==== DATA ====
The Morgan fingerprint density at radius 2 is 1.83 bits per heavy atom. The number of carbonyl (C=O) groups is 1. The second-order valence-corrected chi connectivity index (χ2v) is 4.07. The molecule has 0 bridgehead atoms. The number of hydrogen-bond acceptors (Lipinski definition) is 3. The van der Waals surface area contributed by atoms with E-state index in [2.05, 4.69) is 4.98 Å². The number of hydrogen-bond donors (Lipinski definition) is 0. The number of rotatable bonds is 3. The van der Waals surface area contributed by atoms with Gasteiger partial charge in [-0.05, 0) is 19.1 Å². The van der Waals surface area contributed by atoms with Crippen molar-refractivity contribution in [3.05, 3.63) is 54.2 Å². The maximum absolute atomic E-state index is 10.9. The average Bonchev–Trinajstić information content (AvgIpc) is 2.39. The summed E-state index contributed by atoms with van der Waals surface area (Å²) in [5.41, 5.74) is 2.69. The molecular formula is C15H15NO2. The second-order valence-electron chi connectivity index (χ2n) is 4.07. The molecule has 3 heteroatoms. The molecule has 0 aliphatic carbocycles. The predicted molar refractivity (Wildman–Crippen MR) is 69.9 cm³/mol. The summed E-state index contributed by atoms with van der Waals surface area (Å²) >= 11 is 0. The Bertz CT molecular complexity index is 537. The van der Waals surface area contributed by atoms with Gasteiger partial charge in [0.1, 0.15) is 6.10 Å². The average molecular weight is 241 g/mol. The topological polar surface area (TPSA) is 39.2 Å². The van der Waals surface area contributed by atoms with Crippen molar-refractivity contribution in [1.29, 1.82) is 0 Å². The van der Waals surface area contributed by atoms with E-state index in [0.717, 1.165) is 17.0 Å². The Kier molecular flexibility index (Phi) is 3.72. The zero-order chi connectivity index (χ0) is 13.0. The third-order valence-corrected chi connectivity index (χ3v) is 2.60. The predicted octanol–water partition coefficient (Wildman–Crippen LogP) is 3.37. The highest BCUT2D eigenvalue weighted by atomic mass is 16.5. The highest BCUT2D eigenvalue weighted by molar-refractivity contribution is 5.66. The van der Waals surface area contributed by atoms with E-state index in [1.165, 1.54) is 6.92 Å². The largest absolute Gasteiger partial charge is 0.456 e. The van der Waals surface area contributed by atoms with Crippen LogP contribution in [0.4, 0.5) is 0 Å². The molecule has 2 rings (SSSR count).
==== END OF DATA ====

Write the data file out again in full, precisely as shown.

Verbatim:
The Morgan fingerprint density at radius 2 is 1.83 bits per heavy atom. The number of carbonyl (C=O) groups is 1. The second-order valence-corrected chi connectivity index (χ2v) is 4.07. The molecule has 0 bridgehead atoms. The number of hydrogen-bond acceptors (Lipinski definition) is 3. The van der Waals surface area contributed by atoms with E-state index in [2.05, 4.69) is 4.98 Å². The number of hydrogen-bond donors (Lipinski definition) is 0. The number of rotatable bonds is 3. The van der Waals surface area contributed by atoms with Gasteiger partial charge in [-0.05, 0) is 19.1 Å². The van der Waals surface area contributed by atoms with Crippen molar-refractivity contribution in [3.05, 3.63) is 54.2 Å². The maximum absolute atomic E-state index is 10.9. The average Bonchev–Trinajstić information content (AvgIpc) is 2.39. The summed E-state index contributed by atoms with van der Waals surface area (Å²) in [5.41, 5.74) is 2.69. The molecular formula is C15H15NO2. The second-order valence-electron chi connectivity index (χ2n) is 4.07. The molecule has 3 heteroatoms. The molecule has 0 aliphatic carbocycles. The predicted molar refractivity (Wildman–Crippen MR) is 69.9 cm³/mol. The summed E-state index contributed by atoms with van der Waals surface area (Å²) >= 11 is 0. The Bertz CT molecular complexity index is 537. The van der Waals surface area contributed by atoms with Gasteiger partial charge in [0.1, 0.15) is 6.10 Å². The average molecular weight is 241 g/mol. The topological polar surface area (TPSA) is 39.2 Å². The van der Waals surface area contributed by atoms with Crippen molar-refractivity contribution in [1.29, 1.82) is 0 Å². The van der Waals surface area contributed by atoms with E-state index in [0.717, 1.165) is 17.0 Å². The Kier molecular flexibility index (Phi) is 3.72. The zero-order chi connectivity index (χ0) is 13.0. The third-order valence-corrected chi connectivity index (χ3v) is 2.60. The predicted octanol–water partition coefficient (Wildman–Crippen LogP) is 3.37. The highest BCUT2D eigenvalue weighted by atomic mass is 16.5. The highest BCUT2D eigenvalue weighted by molar-refractivity contribution is 5.66. The van der Waals surface area contributed by atoms with E-state index in [1.165, 1.54) is 6.92 Å². The largest absolute Gasteiger partial charge is 0.456 e. The van der Waals surface area contributed by atoms with Crippen LogP contribution in [0.4, 0.5) is 0 Å². The molecule has 2 rings (SSSR count).